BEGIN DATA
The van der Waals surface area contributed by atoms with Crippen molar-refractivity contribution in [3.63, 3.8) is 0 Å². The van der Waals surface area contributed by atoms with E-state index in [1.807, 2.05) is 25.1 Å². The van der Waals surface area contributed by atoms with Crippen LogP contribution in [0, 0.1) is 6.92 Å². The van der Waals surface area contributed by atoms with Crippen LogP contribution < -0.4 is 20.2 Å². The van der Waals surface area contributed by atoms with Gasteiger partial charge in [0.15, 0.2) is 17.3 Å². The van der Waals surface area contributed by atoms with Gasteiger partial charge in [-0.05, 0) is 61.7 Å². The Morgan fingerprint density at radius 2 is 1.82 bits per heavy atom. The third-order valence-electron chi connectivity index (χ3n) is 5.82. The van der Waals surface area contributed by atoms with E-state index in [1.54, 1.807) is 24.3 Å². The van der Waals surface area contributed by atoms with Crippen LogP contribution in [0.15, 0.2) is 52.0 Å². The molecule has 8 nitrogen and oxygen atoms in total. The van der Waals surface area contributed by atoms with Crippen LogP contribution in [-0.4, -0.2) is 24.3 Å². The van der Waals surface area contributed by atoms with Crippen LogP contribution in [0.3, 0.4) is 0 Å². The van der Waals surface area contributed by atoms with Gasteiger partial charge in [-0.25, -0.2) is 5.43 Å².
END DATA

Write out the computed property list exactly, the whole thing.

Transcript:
The van der Waals surface area contributed by atoms with Crippen molar-refractivity contribution in [3.63, 3.8) is 0 Å². The van der Waals surface area contributed by atoms with E-state index in [1.807, 2.05) is 25.1 Å². The van der Waals surface area contributed by atoms with Crippen LogP contribution in [0, 0.1) is 6.92 Å². The van der Waals surface area contributed by atoms with Crippen LogP contribution < -0.4 is 20.2 Å². The van der Waals surface area contributed by atoms with Gasteiger partial charge in [0.15, 0.2) is 17.3 Å². The van der Waals surface area contributed by atoms with Gasteiger partial charge in [-0.05, 0) is 61.7 Å². The Morgan fingerprint density at radius 2 is 1.82 bits per heavy atom. The third-order valence-electron chi connectivity index (χ3n) is 5.82. The van der Waals surface area contributed by atoms with E-state index in [1.54, 1.807) is 24.3 Å². The van der Waals surface area contributed by atoms with Crippen LogP contribution in [0.15, 0.2) is 52.0 Å². The molecule has 8 nitrogen and oxygen atoms in total. The van der Waals surface area contributed by atoms with Crippen LogP contribution in [-0.4, -0.2) is 24.3 Å². The van der Waals surface area contributed by atoms with Crippen LogP contribution in [0.3, 0.4) is 0 Å². The van der Waals surface area contributed by atoms with Gasteiger partial charge in [-0.25, -0.2) is 5.43 Å².